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What Are the Most Common 401(k) Lawsuits?

2020 was a banner year for 401(k) lawsuits, seeing five times as many lawsuits as 2019. This fact brings up an important set of questions: what are the most common 401(k) lawsuits, and why do they happen?


Before we get into specifics, let's quickly talk about ERISA, or the Employee Retirement Income Security Act of 1974. ERISA is a federal law that sets standards for retirement and health plans in private industry. 401(k) plans fall under the purview of ERISA.

ERISA regulation is designed to protect individuals in these plans. Virtually all 401(k) lawsuits---including the examples today---arise due to failure to meet ERISA standards.

Inappropriate Investment Choices

ERISA regulations stipulate that fiduciaries must show "the care, skill, prudence, and diligence" that a careful person would show when choosing investments. The law then gives the reason "so as to minimize the risk of large losses."

In other words, ERISA does not specifically stipulate which investments are appropriate for a 401(k) plan. Nor does it stipulate how to choose those investments.

But what is vital is the process by which investments are chosen.

Imagine a fiduciary who achieved a 100% investment gain for her clients. Sounds great! But if she did so by gambling her clients' money at the casino, that would be an obvious issue. The rationale behind an investment choice must be examined separately from the outcome of that investment choice.

A similar logic applies to determining responsibility in an "inappropriate investment choices" lawsuit. The outcomes of investments do not matter as much as the reasons why those specific investments were chosen.

What to do if you are a fiduciary who is tasking with choosing investment options for a 401(k) plan?

1. Select investments carefully. Do your due diligence.

2. Ask yourself, "What kind of complaints could arise?"

a. Example - are you selecting a fund that has been clearly outperformed by others in

its asset class?

b. Example - are you including the company's own stock in its 401(k) plan. Could that

be a conflict of interest?

c. Example - does the chosen fund have a sufficiently long history to prove past


d. Note - all three of the examples above come from recent 401(k) lawsuits.

3. Record your rationale. You must prove to yourself, your plan participants, and---

potentially---a court of law that you made choices in the best interest of the plan's



The term "self-dealing" in ERISA lingo refers to when a plan fiduciary acts in their own best interest rather than in the best interest of the plan's participants.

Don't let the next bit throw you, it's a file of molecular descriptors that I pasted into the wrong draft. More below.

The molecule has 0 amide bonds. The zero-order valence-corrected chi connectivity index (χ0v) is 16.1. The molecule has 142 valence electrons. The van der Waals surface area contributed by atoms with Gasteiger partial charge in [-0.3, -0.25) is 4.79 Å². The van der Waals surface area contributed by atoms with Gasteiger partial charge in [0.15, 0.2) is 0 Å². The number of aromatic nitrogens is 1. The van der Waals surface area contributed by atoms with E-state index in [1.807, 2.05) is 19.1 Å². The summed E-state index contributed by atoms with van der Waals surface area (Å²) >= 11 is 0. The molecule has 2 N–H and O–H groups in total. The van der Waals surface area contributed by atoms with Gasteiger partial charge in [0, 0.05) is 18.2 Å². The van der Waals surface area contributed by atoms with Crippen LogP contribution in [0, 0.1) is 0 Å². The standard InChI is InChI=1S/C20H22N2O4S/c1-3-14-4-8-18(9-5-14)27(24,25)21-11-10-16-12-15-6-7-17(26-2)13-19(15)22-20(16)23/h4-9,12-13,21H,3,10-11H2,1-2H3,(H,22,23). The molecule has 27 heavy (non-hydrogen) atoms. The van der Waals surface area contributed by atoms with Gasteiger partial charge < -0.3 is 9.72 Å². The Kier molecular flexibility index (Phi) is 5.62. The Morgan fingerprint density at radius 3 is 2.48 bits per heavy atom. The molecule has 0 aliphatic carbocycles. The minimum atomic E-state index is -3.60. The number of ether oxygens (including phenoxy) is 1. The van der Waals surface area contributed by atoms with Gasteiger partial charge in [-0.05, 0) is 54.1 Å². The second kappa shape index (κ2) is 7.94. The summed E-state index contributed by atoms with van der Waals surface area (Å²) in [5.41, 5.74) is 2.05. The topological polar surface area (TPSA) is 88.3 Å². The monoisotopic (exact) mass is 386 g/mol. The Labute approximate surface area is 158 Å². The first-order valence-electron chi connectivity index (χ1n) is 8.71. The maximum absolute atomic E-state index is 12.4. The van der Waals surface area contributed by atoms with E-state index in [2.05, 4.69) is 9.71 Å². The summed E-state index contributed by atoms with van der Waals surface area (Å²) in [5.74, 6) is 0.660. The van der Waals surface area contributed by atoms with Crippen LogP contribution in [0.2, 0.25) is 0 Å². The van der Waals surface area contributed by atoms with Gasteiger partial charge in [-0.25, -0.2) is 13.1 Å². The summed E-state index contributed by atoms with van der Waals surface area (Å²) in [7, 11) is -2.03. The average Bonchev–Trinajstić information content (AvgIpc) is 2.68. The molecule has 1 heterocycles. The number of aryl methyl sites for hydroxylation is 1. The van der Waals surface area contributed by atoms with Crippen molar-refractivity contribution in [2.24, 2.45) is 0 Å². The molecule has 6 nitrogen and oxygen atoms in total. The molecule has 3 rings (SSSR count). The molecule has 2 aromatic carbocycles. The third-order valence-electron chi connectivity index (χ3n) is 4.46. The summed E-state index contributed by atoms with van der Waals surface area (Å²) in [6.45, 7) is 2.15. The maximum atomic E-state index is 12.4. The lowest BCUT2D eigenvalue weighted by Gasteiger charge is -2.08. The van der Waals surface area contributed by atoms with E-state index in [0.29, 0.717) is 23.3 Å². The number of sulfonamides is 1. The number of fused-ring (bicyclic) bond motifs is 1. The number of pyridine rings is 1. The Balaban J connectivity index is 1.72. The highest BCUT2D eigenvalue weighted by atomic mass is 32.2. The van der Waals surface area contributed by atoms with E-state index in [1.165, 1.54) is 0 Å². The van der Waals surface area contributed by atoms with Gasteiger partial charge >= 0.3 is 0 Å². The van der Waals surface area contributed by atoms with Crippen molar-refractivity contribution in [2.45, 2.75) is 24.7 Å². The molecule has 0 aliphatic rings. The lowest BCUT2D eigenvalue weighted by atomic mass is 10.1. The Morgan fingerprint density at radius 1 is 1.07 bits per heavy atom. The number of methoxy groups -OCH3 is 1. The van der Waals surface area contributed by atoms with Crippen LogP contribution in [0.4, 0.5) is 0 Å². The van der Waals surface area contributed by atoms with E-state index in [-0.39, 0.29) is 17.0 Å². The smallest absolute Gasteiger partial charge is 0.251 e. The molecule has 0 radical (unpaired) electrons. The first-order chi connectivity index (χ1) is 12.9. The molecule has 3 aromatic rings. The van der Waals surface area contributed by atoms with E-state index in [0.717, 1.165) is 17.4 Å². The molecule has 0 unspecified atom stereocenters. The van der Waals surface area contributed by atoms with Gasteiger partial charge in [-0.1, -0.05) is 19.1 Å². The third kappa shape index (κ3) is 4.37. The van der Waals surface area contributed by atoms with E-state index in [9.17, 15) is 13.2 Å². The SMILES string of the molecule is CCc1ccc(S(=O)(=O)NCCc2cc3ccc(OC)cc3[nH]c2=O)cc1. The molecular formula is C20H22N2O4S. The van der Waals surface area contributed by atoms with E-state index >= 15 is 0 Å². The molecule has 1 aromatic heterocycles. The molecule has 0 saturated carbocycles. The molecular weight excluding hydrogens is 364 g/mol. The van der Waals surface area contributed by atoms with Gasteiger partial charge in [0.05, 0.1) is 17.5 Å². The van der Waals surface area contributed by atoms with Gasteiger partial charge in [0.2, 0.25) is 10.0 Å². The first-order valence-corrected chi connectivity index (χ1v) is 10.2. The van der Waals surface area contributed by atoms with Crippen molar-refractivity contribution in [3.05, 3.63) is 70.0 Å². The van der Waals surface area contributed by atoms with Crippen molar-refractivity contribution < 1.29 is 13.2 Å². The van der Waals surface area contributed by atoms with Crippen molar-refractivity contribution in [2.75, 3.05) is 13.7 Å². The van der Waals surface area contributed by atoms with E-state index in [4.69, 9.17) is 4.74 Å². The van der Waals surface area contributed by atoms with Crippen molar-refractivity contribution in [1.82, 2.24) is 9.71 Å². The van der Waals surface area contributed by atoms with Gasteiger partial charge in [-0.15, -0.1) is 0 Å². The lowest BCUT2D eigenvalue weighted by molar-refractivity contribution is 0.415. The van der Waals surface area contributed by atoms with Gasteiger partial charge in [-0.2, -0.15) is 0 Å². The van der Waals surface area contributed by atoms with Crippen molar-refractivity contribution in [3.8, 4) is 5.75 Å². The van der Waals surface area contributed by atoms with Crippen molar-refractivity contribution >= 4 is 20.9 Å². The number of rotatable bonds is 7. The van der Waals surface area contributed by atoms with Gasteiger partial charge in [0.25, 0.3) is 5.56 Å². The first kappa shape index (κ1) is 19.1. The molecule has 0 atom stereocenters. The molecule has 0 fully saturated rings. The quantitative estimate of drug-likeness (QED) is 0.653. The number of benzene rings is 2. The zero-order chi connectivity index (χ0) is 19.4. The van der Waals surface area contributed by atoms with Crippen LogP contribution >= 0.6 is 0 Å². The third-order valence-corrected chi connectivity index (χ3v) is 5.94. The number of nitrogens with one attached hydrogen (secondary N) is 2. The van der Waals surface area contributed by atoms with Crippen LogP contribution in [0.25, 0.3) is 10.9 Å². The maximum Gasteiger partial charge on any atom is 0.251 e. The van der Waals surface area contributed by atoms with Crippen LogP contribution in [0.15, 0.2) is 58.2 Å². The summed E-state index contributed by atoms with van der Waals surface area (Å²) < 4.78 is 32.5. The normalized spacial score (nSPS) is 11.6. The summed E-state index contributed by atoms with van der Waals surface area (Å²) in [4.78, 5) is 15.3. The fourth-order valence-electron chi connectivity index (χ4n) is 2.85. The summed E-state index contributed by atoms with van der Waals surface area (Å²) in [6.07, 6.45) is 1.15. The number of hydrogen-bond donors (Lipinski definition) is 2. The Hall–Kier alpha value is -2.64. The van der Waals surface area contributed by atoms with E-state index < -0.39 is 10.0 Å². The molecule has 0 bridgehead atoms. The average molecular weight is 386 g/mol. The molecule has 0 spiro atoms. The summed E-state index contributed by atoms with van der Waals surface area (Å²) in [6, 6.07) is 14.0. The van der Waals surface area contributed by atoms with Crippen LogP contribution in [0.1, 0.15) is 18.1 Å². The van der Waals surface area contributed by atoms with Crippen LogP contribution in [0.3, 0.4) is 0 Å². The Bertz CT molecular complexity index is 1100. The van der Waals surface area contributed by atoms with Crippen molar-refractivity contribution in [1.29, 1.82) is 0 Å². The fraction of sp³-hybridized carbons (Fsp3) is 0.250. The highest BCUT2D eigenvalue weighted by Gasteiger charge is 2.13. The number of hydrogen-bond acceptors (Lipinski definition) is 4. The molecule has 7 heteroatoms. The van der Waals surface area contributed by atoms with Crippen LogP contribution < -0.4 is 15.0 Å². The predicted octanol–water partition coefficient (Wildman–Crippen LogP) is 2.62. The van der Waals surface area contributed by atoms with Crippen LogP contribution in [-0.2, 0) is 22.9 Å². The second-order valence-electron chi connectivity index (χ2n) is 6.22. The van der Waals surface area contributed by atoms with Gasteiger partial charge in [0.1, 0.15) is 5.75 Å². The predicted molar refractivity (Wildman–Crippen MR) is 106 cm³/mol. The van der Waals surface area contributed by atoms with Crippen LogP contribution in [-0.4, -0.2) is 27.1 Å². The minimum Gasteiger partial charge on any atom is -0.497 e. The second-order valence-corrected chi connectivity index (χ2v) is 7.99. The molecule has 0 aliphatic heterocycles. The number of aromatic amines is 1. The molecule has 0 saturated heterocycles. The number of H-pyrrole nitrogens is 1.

An easy example is a plan provider choosing to offer their own brokerage’s investments, even when their fees are higher, and their performance is worse than other brokerages’ investments. Higher fees and lower performance clearly are not what the plan's participants would like.

And yet many self-dealing lawsuits have arisen because major plan fiduciaries---e.g. Morgan Stanley, Charles Schwab, JP Morgan---have been accused of selling their own investment products to plan participants, even when better options existed.

How to avoid self-dealing?

As a fiduciary, ensure that you offer your own investment products only when they are clearly the best products for the plan's participants. Better yet, go a step further and document why your products are the best.

Excessive Fees

The first two lawsuit causes we have discussed---inappropriate investment choices and self-dealing---are common enough. But the most common lawsuits in recent years revolved around excessive fees.

While ERISA does not require that plans offer the absolute lowest fees, ERISA does stipulate that fiduciaries:

4. Follow a specific, careful process to ensure that fees are relatively low

5. Regularly review the plan's fees, and make changes to investment choices if particularly high

fees cannot be justified

This applies to both expense ratios and to administrative fees. Both have caused excessive fee lawsuits in the past, and both ought to be reviewed by a plan's fiduciary on a regular basis.


Inappropriate investment options, self-dealing, and excessive fees are the most common reasons for 401(k) lawsuits. But an attentive fiduciary has both the tools and good judgment to ensure that their plans avoid such lawsuits.

As always, the key factor is to ensure that the plan's decisions are in the best interest of the individual participants. If their best interest is always placed first, any 401(k) lawsuit will be hard to justify.


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